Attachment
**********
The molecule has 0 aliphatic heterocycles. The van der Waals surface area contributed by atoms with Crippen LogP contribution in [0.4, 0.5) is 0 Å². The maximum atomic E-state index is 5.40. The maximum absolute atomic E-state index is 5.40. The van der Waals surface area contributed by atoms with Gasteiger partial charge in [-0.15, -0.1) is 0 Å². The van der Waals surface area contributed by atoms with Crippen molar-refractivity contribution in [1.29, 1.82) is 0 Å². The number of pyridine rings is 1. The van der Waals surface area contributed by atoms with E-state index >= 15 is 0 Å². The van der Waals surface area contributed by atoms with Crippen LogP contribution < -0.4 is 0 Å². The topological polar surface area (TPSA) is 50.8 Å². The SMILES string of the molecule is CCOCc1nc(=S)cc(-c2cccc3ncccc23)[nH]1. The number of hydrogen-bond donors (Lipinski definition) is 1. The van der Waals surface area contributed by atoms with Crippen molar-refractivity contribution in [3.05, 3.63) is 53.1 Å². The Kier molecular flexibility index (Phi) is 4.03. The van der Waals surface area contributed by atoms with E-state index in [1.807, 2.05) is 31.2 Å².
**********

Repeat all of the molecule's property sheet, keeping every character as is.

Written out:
The molecule has 0 aliphatic heterocycles. The van der Waals surface area contributed by atoms with Crippen LogP contribution in [0.4, 0.5) is 0 Å². The maximum atomic E-state index is 5.40. The maximum absolute atomic E-state index is 5.40. The van der Waals surface area contributed by atoms with Gasteiger partial charge in [-0.15, -0.1) is 0 Å². The van der Waals surface area contributed by atoms with Crippen molar-refractivity contribution in [1.29, 1.82) is 0 Å². The number of pyridine rings is 1. The van der Waals surface area contributed by atoms with E-state index >= 15 is 0 Å². The van der Waals surface area contributed by atoms with Crippen LogP contribution < -0.4 is 0 Å². The topological polar surface area (TPSA) is 50.8 Å². The SMILES string of the molecule is CCOCc1nc(=S)cc(-c2cccc3ncccc23)[nH]1. The number of hydrogen-bond donors (Lipinski definition) is 1. The van der Waals surface area contributed by atoms with Crippen molar-refractivity contribution in [3.05, 3.63) is 53.1 Å². The Kier molecular flexibility index (Phi) is 4.03. The van der Waals surface area contributed by atoms with E-state index in [1.807, 2.05) is 31.2 Å².